If your church has a young person who plans to become a pastor or a missionary, you should consider having him speak at one of the scheduled times of worship. I have had entire services conducted by the youth. This includes using a youth choir and young people as soloists and in singing groups, having a young, articulate member of the group bring a message and using young people to lead prayers, usher and receive the offerings.

Often the young people can use what they learn in Bible study and worship services to witness to their friends at school and in the community. At times, youth provide the catalyst which sparks revival among the congregation. This may take the form of a youth-led revival or one in which the young people become so interested that they witness during the meeting to their peers, frequently seeing some of them make professions of faith. Nothing sets a youth ministry on fire more than seeing family members and friends trust the Lord as a direct result of the youth program.

Try to become aware of youth’s problems. A good youth ministry can provide for the airing and discussion of a number of problems peculiar to the modern youth, such as alcoholism, misuse of drugs, and even sexual misconduct. When young people feel comfortable with their leaders, these matters can be openly discussed and, at times, resolved.

Watch for evangelistic opportunities. They can come at retreats, youth services and on occasions that lend themselves to evangelistic emphasis. Once the youth of our church, when returning home after a trip, stopped at a roadside park for a rest. The surroundings invited a worship service and several dedications were made by the youth. At another time we had a prayer dinner and several decisions were made.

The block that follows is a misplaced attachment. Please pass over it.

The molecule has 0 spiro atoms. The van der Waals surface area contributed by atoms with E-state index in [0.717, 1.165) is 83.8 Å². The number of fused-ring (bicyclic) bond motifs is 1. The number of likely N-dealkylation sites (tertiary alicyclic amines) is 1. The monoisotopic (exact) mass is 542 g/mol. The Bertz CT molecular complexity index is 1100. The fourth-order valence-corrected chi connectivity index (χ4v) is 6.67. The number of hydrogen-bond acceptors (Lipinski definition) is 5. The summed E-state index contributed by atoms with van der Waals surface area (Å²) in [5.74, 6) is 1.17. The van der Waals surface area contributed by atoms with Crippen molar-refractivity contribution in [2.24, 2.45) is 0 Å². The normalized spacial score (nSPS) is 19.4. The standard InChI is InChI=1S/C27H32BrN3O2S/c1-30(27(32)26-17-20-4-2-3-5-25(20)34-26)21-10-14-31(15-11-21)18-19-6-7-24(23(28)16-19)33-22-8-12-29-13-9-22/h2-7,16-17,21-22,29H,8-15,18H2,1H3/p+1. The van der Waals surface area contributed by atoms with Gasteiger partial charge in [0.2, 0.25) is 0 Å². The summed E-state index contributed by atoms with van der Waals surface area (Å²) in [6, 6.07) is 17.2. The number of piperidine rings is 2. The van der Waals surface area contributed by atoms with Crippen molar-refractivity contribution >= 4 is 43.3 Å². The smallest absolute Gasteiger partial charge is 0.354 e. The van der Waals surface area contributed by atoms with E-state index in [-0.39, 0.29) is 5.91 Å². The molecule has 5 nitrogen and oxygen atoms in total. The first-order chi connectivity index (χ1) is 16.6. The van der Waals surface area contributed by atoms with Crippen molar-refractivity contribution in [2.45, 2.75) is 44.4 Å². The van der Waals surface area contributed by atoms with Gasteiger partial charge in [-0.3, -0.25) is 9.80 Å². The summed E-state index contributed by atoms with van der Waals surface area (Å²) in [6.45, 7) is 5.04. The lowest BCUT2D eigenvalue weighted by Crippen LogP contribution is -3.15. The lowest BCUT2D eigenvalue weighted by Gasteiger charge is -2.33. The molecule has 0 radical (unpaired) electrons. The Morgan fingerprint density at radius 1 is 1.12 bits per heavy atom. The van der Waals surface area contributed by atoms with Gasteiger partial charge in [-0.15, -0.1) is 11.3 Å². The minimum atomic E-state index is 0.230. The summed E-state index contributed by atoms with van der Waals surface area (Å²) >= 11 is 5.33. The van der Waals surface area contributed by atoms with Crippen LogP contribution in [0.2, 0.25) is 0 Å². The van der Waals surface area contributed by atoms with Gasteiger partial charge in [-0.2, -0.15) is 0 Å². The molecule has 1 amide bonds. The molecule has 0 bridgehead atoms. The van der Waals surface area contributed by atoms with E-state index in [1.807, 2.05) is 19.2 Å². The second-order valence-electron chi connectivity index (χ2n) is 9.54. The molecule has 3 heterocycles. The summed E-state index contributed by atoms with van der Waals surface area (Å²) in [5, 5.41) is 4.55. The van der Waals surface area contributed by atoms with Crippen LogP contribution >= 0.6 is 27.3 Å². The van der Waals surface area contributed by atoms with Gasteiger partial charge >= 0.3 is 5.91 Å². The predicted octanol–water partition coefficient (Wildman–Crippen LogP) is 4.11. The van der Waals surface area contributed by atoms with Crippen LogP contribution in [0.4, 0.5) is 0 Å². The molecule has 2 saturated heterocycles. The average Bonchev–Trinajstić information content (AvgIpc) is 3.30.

Always pray for your youth. Do it in public and don’t be ashamed to let the congregation know of your interest in youth. Help youth to develop missions awareness. Invite missionaries to speak to them. Plan special emphases. such as drama presentations or unusual programs, which will arouse not only their interest, but that of the congregation as well.

A youth ministry is difficult, but not impossible. It demands creative thinking and planning. Long hours will be involved in meeting their special needs, but the rewards are great.

In summary, an effective youth ministry includes a basic ABC and D approach:
• Ask for volunteers.
• Assign tasks to youth advisors.
• Advertise youth activities.
• Beware of taking youth for granted.
• Become aware of your youth’s interests.
• Be attentive to youth’s problems.
• Consider a youth minister.
• Constantly watch for evangelistic opportunities.
• Carefully involve youth in church programs.
• Diligently pray for your youth.
• Don’t attempt the impossible.
• Develop missions emphases.
Your church can have a youth program which ministers to them as no one else can. They are the church of tomorrow and demand your best efforts.

The above material was published by Strang Communication, 1984. This material should be used for study and research purposes only.